Predatory Behavior Has No Place at the Party

content warning: sexual assault and alcohol intoxication, rape

Alcohol is the most widely used date-rape drug; 89 percent of assaults occur when the survivor is incapacitated due to alcohol. Sexual assault is never the fault of survivorsfinalfbimage copy, regardless of whether they were using drugs or alcohol (voluntarily or against their will). -American Association of University Women (AAUW)

Sexual Assault Should Not Be a “Risk” Associated With Drinking:

“‘People don’t get raped because they have been drinking, because they are passed out or because they are drunk. People get raped because there is a perpetrator there — someone who wants to take advantage of them.” Even though alcohol is associated with sexual assault, it’s not actually a direct association. Getting intoxicated only leads to rape when there’s someone present to commit that rape. When you remove rapists from the equation, the risks of getting drunk — which, of course, do involve serious public health consequences — don’t include getting raped.” – Tara Culp-Ressler

Rapists Use Alcohol as a Tool to Discredit Their Victims:

We live in a country where it is safer to commit an act of rape than to publicly disclose having survived one. While the overwhelming majority of perpetrators face no consequences for their actions, the majority of survivors who speak out do” (The Monument Quilt). This is especially true in the case of survivors who were intoxicated during their assault. If they choose to report, survivors are questioned about why they got so drunk and why they went to the party. In court, defense attorneys use survivors’ intoxication and history with drugs and alcohol to discredit their stories. Among peers and family members, survivors are often blamed for drinking too much and accused of bringing the assault on themselves. Rapists target the most vulnerable, those that are the least likely to be believed. In cases involving alcohol, rapists seek out situations in which the victims’ level of intoxication will invalidate their experiences. This system works because we as a society silence and blame survivors rather than uplifting and believing them.

 

Alcohol and Consent FAQ:

At what point in drinking do people lose their ability to consent?

Consent must be informed, voluntary, mutual, and can be withdrawn at any time. This means that when sexual contact is forced, whether expressed or implied, or when coercion, intimidation, threats, or duress is used it is not consensual. Silence or absence of resistance does not imply consent, and past consent to sexual contact or activity does not imply ongoing or future consent. If a person is mentally or physically incapacitated from drinking to the point that they cannot understand the fact, nature, or extent of the sexual situation, they cannot consent. If they pass out or fall asleep during the course of the night, they cannot consent.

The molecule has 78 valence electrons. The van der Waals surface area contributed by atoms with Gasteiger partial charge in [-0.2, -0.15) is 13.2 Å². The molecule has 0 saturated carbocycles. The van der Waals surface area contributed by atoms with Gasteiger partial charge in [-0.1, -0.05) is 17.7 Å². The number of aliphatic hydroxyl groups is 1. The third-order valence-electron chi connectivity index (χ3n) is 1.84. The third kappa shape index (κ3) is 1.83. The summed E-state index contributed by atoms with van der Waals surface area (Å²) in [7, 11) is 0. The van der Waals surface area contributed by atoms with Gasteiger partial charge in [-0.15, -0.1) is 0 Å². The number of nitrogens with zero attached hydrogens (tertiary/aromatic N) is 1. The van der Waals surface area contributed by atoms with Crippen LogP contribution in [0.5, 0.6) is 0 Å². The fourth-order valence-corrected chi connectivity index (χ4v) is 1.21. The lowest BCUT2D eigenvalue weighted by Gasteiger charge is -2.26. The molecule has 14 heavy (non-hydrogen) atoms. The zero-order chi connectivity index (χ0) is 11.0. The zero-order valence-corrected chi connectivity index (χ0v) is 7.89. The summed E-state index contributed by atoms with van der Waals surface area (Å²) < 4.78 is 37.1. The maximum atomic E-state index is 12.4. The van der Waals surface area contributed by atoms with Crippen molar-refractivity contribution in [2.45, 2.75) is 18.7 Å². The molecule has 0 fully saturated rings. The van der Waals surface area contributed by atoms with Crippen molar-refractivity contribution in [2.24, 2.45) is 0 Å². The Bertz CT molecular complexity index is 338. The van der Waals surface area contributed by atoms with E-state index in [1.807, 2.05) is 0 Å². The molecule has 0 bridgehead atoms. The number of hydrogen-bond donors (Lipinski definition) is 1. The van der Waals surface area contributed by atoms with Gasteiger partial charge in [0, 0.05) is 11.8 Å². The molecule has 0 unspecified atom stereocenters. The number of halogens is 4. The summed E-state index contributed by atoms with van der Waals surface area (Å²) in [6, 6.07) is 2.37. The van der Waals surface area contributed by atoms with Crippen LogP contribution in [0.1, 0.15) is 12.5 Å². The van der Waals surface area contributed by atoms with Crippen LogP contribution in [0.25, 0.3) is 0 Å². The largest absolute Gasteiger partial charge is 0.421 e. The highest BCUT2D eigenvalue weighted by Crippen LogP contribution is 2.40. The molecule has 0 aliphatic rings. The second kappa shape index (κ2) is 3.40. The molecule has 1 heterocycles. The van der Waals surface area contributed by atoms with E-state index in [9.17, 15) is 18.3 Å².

Alcohol affects everyone differently. There is no standardized number of drinks that pushes everyone to a certain level of incapacitation. The bottom line is that if you’re not sure someone can give consent as defined above, it’s best to wait until all participants have sobered up.

Should alcohol and sex be mixed at all?

Talk to your sexual partners about their levels of comfort with alcohol and sexual activity. Some people are comfortable having sex when they have been casually drinking but are not drunk, while others won’t want to mix the two activities at all. Just as every person’s body has a different alcohol tolerance, people have different levels of comfort with drinking and sex based on their preferences and past experiences.

Will you get in trouble for drinking if you report an assault that happened while intoxicated?

Under the new Hopkins Sexual Misconduct Policy — enacted as of Fall 2015 — students have amnesty from drug and alcohol-related sanctions when reporting a sexual assault. This applies to students under the age of 21 and/or living in student residence halls. The policy states, Sometimes individuals may be reluctant to report instances of sexual misconduct because they fear being charged with violations of other University policies, including those regarding alcohol or drugs. The University encourages students to report all instances of sexual misconduct. The University will not impose disciplinary action (except for a mandatory intervention for substance abuse) for a violation of student alcohol or drug policies for a student who reports to the University or law enforcement an incidence of sexual misconduct or who participates in an investigation of sexual misconduct as a witness.” The official policy in full can be found here.

“What if they’re both drunk?”
“Intoxication is not a defense for rape. Intoxication is not an exonerating circumstance. Failing to recognize that the victim is too drunk to consent is not a defense of sexual assault. This is what we need to remember: the responsibility for figuring out the other person’s mental state is on the initiator of the sexual act. If you want to get some, you have to be certain that they want to get some too. So if you are too drunk to confidently ascertain this information, you shouldn’t engage in these intimate acts.” —Paula Ethans, “Paula vs. Patriarchy”

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